|How much time do I need to spend?||Hey, can we have a short, 2-minute conversation?|
|How much money do I need to commit?||You can start with a minimum donation amount of $5 (change it with the minimum amount you need to collect)|
|Do I need to share my bank details?||You can make a one-time cash payment now, or you could share your bank details if you want to sign up for a monthly giving program.|
|Is this person genuine?||You can see my ID card, and I work for <insert organization name>|
|How will my funds be utilized?||We use your funds to <insert ways in which funds are being used at your nonprofit>|
|How do I know this is legitimate?||You can follow us on social media, or here’s a link to our website.|
As you continue your conversations with people, you will know which of these questions or any other you get asked, and you can easily add them to your pitch.
Quote statistics and numbers
Saying your nonprofit helped 250 children get lunch every day in school is better than saying your nonprofit works towards student welfare. A concrete number and social proof are essential when speaking with people.
Make your conversations as factual and statistics and number-driven as possible. It makes your pitch sound more believable and less ambiguous.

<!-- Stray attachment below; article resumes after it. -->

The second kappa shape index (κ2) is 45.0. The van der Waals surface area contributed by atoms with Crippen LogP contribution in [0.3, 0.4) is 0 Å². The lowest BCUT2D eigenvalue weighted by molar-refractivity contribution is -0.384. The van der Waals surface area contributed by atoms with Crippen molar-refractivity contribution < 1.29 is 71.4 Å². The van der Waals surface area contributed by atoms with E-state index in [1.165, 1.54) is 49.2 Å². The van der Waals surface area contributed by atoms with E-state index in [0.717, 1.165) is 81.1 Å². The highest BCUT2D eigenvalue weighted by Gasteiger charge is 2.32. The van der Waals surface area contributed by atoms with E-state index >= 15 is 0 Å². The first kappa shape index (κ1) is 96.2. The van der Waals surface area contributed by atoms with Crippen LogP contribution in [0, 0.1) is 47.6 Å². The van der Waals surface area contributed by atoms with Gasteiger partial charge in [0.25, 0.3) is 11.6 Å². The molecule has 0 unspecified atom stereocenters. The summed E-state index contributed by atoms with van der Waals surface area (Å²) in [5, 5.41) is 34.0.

Share authentic stories
People can often distinguish between a genuine, heartfelt appeal and one which “just doesn’t feel right.” To truly inspire people to donate to your campaign, you need to share authentic stories. You could speak about your experiences as a street fundraiser or the success stories from your nonprofit. Sharing stories is a quick way to engage with people and move them to action. Here’s an example:
“Just yesterday, our animal shelter rescued an abandoned cat off the highway, and he’s the sweetest, most trusting cat ever. Thankfully, donations from supporters like you will help him get on the road to recovery in no time.”
Stories make your facts, percentages, and graphs make sense. Factual data does not mean anything unless one can see it through the eyes of a helpless animal getting treated or a child receiving a full meal and beating hunger.